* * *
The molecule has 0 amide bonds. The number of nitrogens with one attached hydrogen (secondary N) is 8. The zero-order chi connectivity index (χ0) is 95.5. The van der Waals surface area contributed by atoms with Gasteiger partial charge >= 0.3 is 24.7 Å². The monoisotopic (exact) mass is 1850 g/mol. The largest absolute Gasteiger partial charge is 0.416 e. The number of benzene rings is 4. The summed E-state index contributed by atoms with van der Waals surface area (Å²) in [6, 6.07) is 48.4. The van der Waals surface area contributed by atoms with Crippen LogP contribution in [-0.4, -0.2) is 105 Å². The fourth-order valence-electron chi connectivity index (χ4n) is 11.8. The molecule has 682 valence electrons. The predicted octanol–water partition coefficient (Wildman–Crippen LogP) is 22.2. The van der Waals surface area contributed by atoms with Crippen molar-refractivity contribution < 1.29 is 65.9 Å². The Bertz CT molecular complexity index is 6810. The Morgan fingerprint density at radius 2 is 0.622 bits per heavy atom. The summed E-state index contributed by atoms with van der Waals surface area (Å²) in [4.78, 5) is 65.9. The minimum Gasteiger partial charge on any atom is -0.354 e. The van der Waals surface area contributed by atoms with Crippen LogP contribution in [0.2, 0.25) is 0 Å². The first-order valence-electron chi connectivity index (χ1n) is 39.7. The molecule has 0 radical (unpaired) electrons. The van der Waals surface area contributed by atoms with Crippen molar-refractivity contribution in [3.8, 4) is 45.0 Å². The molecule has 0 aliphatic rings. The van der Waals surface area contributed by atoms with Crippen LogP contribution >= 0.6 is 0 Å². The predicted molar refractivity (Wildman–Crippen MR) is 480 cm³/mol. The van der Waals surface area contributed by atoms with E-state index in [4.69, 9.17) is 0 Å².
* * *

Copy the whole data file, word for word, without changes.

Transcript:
The molecule has 0 amide bonds. The number of nitrogens with one attached hydrogen (secondary N) is 8. The zero-order chi connectivity index (χ0) is 95.5. The van der Waals surface area contributed by atoms with Gasteiger partial charge >= 0.3 is 24.7 Å². The monoisotopic (exact) mass is 1850 g/mol. The largest absolute Gasteiger partial charge is 0.416 e. The number of benzene rings is 4. The summed E-state index contributed by atoms with van der Waals surface area (Å²) in [6, 6.07) is 48.4. The van der Waals surface area contributed by atoms with Crippen LogP contribution in [-0.4, -0.2) is 105 Å². The fourth-order valence-electron chi connectivity index (χ4n) is 11.8. The molecule has 682 valence electrons. The predicted octanol–water partition coefficient (Wildman–Crippen LogP) is 22.2. The van der Waals surface area contributed by atoms with Crippen molar-refractivity contribution < 1.29 is 65.9 Å². The Bertz CT molecular complexity index is 6810. The Morgan fingerprint density at radius 2 is 0.622 bits per heavy atom. The summed E-state index contributed by atoms with van der Waals surface area (Å²) in [4.78, 5) is 65.9. The minimum Gasteiger partial charge on any atom is -0.354 e. The van der Waals surface area contributed by atoms with Crippen LogP contribution in [0.2, 0.25) is 0 Å². The first-order valence-electron chi connectivity index (χ1n) is 39.7. The molecule has 0 radical (unpaired) electrons. The van der Waals surface area contributed by atoms with Crippen molar-refractivity contribution in [3.8, 4) is 45.0 Å². The molecule has 0 aliphatic rings. The van der Waals surface area contributed by atoms with Crippen LogP contribution >= 0.6 is 0 Å². The predicted molar refractivity (Wildman–Crippen MR) is 480 cm³/mol. The van der Waals surface area contributed by atoms with E-state index in [4.69, 9.17) is 0 Å².